Croatian artist Goran Trbuljak satirically challenges the art world through his works, subverting the mythology of the artist and parodying the institution of the gallery. In doing so he engages with the perpetual debate over the nature of art. We investigate the work of this innovative artist.
The question of ‘what is art?’ and the relationship between creators, creations and the audience have always been central to discussions of art practice. From Aristotle’s Poetics to Walter Benjamin’s The Work of Art in the Age of Mechanical Reproduction, these key notions have been explored, scrutinised and argued. Although we may never reach any definite conclusions, the work of Croatian artist Goran Trbuljak shines an interesting light on these vexed topics.
Trbuljak has been an active practitioner since the late 1960s and a lot of his work focuses on himself and his relationship with the art industry. He was involved in the ‘New Art Practice’ of which many other contemporary Croatian practitioners were a part, such as Sanja Iveković, Jagoda Kaloper and Željko Kipke. However while this movement characteristically focused on the use of new media and modern mediums, Trbuljak was more interested in the autonomy of galleries and the profession of being an artist. An example of this can be seen in one of his most famous quotes, ‘from time to time I stuck my finger through a hole in the door of the Modern Art Gallery without the management’s knowledge.’ This simple gesture of the artist being secretly present with his oeuvre attempts to undermine the authority of the governing body of the gallery and highlights how a basic action can critique the whole art system.
Goran Trbuljak’s use of his own name has been another tactic explored to play with the aura around ‘genius’ and the focus on being noticed. In 1973 he glued a strip of paper inscribed with the word ‘artist’ to a wall of a subway and signed another strip with his last name that was stuck to the handrail of an escalator. He then had pictures taken of the moment that these words would appear next to him or to each other. While enabling many interpretations, one could construe that this art work aimed to challenge the fickle nature of being noticed by the art community.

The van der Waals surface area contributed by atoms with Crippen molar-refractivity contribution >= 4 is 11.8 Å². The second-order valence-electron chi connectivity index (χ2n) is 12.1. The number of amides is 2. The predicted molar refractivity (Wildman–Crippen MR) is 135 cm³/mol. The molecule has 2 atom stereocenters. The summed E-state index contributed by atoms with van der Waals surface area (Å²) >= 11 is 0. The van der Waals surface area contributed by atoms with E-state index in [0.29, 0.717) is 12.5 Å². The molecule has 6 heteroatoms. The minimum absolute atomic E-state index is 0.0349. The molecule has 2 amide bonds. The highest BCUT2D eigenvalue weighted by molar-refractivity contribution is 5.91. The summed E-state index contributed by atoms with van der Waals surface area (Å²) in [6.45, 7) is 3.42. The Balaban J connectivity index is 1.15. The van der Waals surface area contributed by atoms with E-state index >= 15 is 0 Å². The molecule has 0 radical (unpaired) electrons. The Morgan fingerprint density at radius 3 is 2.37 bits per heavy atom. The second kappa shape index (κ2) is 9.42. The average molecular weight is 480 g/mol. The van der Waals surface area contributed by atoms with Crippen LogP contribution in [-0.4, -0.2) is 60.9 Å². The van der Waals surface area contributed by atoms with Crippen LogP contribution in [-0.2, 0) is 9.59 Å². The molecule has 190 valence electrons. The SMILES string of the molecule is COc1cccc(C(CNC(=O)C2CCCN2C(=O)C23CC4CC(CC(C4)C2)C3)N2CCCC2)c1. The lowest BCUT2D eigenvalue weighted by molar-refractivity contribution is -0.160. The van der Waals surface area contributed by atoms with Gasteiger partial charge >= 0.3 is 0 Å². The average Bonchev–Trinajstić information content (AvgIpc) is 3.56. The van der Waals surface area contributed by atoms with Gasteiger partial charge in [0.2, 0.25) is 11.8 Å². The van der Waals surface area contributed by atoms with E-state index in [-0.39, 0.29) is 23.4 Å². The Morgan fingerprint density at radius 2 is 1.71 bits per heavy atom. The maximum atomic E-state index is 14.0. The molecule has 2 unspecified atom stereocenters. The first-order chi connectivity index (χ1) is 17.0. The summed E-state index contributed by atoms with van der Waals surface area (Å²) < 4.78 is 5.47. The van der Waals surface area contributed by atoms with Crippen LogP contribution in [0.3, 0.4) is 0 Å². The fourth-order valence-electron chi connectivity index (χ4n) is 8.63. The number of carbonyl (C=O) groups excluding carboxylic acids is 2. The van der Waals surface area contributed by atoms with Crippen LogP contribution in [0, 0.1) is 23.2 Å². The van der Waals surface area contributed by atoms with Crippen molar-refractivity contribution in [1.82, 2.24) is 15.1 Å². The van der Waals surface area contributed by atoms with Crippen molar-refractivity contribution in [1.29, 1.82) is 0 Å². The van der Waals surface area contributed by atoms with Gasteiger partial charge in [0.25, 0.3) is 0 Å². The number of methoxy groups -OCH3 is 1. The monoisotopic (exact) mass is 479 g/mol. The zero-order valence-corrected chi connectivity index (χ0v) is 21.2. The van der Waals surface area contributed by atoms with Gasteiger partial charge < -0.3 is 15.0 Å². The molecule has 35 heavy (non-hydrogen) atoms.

His name starred in another work in 1996, where Trbuljak whited-out letters in art dictionaries so that his name was formed by the remanent text and was also beside the titles of famous artists, such as Picasso. This overt attempt to be noticed and labelled as ‘great’ again emphasises Trbuljak’s troubles with the bureaucracy of the art industry. It can also be seen as a continuation of the earlier question he posed: who has the power to decide who is an artist? Again undisguised and in his whimsical style, Trbuljak held a ‘Referendum’ in 1972, in which he asked members of the public to fill out a ballot, answering yes or no as to whether he was an artist. In response to this work, Trbuljak has been quoted ‘[an] artist is the person who is given the opportunity to be one by the others.’
In his 2011 exhibition in Berlin at Galerija Gregor Podnar, Picasso was again present in the artist’s work. P.P. Monochrome consisted of 12 metal panels. Trbuljak has stated that every time this artwork’s market value increases, he will scratch a letter of Pablo Picasso’s name into one of the metallic pieces. The catalyst for this work was a car manufacturer’s use of the Spanish painter’s name in their new model, the Grant Picasso.
Goran Trbuljak continues to add to the dialogue between art and artist. His work traverses many topics and has been created through multiple mediums.
Please visit Galerija Gregor Podnar’s website for more information.
By Andrew Kingsford-Smith